Frye Island had chafed under Standish’s rule almost since the island was settled, which, by Maine standards, was not long ago. Other than a decade of farming in the mid-nineteenth century, Frye had hosted nothing but a few cabins and a boys sailing camp until 1964, when most of the acreage was purchased by Leisure Living Communities, a Massachusetts-based developer of resort villages. (The company’s principals included the late J.A. Bowron, whose pink jumpsuit and pink Rolls Royce earned him the nickname “Pink Panther.”)
Sebago Lake Shores was to have 1,400 cottages, roads, marinas, a golf course, equestrian facilities, and more — all fully supported by homeowner fees. Perhaps predictably, property owners were soon grumbling about “double taxation,” noting they paid Standish property taxes, yet received minimal services in return. In 1973, they failed to convince the state legislature to allow them to either join the town of Raymond, which provided Frye’s emergency services, or go it alone.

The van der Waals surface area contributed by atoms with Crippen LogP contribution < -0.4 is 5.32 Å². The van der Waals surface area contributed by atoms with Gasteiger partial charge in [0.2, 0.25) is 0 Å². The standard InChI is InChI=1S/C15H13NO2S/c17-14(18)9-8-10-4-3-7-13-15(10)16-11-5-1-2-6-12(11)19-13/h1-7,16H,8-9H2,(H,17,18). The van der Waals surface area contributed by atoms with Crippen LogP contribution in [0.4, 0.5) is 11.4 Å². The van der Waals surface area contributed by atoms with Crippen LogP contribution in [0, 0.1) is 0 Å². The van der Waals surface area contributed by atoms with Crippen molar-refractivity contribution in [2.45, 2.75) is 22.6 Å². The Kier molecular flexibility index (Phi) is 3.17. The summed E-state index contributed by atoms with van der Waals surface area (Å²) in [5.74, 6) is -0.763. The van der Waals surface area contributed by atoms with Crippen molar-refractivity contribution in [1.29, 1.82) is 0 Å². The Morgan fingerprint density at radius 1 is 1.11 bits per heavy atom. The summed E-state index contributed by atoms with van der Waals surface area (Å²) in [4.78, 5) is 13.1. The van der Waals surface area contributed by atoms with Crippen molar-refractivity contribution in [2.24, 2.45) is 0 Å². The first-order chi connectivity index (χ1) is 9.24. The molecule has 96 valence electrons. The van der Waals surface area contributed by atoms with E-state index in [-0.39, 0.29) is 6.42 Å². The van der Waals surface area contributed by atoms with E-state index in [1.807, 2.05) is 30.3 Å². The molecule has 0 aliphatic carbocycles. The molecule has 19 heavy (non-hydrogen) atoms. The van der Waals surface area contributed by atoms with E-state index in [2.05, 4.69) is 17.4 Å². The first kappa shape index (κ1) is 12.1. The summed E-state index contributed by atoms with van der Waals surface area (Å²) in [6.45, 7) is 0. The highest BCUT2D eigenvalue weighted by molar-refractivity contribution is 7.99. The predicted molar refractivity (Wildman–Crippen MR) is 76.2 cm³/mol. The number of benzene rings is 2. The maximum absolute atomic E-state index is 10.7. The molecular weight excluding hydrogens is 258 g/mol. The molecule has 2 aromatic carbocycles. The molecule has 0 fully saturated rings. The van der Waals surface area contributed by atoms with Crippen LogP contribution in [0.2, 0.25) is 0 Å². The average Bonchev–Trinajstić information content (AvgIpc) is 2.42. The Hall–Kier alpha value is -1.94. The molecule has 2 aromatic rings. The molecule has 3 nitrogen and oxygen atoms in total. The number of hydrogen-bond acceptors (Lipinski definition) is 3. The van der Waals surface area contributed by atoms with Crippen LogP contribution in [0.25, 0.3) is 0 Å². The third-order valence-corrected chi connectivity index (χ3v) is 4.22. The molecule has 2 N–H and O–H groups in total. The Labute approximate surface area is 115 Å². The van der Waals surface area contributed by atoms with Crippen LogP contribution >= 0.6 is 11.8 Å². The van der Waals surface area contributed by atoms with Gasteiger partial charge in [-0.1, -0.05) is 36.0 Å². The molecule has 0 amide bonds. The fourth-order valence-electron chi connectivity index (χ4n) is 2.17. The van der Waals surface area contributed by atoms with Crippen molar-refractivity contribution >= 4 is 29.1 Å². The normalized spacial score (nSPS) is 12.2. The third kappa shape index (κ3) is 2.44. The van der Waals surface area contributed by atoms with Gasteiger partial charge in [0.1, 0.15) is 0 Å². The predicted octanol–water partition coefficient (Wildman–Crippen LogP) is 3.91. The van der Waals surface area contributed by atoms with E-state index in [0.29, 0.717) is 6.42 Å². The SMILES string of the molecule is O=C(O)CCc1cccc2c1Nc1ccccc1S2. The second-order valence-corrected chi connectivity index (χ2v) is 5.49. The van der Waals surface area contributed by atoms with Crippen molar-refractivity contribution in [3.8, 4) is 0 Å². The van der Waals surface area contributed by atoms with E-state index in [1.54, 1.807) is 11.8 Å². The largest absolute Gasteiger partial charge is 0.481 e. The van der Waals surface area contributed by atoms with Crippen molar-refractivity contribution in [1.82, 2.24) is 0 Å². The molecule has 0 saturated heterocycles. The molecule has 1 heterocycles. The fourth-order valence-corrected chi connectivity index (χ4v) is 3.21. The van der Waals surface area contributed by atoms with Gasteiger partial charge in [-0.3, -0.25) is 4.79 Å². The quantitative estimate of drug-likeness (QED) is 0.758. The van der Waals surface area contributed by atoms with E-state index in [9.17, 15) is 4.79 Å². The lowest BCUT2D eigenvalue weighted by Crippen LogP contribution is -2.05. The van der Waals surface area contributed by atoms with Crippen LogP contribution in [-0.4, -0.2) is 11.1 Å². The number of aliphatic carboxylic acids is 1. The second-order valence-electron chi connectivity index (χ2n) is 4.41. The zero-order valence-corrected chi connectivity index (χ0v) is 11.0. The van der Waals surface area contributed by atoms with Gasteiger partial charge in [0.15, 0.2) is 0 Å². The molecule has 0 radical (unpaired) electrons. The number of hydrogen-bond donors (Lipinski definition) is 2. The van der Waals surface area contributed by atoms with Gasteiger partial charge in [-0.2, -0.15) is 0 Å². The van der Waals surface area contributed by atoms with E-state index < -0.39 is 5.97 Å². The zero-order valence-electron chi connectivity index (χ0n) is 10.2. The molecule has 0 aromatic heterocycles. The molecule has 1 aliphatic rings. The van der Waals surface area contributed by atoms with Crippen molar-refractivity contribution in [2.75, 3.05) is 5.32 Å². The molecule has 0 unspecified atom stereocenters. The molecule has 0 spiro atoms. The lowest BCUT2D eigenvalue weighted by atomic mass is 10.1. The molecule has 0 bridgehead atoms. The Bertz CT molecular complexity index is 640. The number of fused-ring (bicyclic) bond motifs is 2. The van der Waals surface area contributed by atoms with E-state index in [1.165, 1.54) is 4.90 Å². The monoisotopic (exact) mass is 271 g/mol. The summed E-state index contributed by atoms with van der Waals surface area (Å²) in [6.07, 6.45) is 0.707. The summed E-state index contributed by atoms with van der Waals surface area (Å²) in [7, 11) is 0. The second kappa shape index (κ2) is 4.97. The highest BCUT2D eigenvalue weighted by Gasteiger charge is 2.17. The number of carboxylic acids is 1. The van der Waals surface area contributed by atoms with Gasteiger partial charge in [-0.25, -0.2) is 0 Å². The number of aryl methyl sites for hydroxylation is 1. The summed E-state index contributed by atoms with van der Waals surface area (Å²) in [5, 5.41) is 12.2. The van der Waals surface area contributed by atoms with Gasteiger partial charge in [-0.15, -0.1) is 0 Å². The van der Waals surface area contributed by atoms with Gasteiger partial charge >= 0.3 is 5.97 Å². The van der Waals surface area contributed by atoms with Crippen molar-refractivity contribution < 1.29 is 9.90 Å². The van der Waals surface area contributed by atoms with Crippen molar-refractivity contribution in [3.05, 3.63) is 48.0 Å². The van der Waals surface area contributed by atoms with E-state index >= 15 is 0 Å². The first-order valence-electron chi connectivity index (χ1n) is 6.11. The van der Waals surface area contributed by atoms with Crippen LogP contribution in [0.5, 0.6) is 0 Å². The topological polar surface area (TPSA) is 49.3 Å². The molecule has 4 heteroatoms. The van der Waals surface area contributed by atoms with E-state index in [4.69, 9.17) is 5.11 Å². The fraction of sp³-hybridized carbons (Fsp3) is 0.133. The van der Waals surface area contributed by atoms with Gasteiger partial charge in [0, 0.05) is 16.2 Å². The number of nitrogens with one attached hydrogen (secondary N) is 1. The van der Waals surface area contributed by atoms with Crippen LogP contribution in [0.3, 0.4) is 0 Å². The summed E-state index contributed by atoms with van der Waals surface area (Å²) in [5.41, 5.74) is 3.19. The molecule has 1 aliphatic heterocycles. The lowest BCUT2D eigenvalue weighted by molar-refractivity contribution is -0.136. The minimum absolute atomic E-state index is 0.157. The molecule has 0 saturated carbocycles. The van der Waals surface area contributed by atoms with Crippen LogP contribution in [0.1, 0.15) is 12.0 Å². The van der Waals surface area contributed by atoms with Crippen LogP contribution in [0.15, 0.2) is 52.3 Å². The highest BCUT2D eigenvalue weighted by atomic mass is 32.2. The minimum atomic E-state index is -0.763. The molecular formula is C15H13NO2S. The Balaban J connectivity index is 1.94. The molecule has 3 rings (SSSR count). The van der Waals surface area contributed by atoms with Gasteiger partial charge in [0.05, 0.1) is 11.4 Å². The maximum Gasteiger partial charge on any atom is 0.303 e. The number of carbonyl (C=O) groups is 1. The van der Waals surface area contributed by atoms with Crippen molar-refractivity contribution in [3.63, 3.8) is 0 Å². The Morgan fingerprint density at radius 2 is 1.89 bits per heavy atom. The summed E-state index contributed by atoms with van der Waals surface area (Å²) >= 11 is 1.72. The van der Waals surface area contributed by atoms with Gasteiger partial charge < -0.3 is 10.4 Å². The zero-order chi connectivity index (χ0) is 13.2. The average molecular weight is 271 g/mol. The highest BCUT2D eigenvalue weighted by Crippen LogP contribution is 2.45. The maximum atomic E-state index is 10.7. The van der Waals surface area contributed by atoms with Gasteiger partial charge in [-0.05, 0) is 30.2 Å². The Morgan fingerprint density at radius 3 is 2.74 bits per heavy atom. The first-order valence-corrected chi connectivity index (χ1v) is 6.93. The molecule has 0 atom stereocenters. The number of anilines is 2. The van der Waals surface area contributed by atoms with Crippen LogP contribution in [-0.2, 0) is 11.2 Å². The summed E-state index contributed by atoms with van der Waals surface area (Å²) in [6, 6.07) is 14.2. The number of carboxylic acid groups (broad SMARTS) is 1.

In 1975, Leisure Living was ordered to reduce its plans to 750 homes after losing a court battle with the Portland Water District, which serves two hundred thousand customers in surrounding communities with Sebago Lake water. The company went bankrupt the following year, but that didn’t alter the way the neighborhood received services. Two resident boards were formed to handle Leisure Living’s assets, including unsold real estate, and to collect fees for road maintenance, rubbish pickup, police, and other services. Standish continued to resist Frye Island’s attempts to part ways — the island represented 10 percent of the town’s tax base — but finally relented when it became clear that letting the island go would be cheaper than providing services to which islanders insisted they were entitled.
Eleven years of independence hasn’t changed Frye much, says Nancy Perry, a gracious Texas native who built a house on Frye’s western shore in 1990. “Standish is twenty miles away by road,” she points out. “We didn’t have a relationship with them other than to pay taxes. We were their cash cow. Frye Island is pretty much the same place that it always was, but now we have more control.”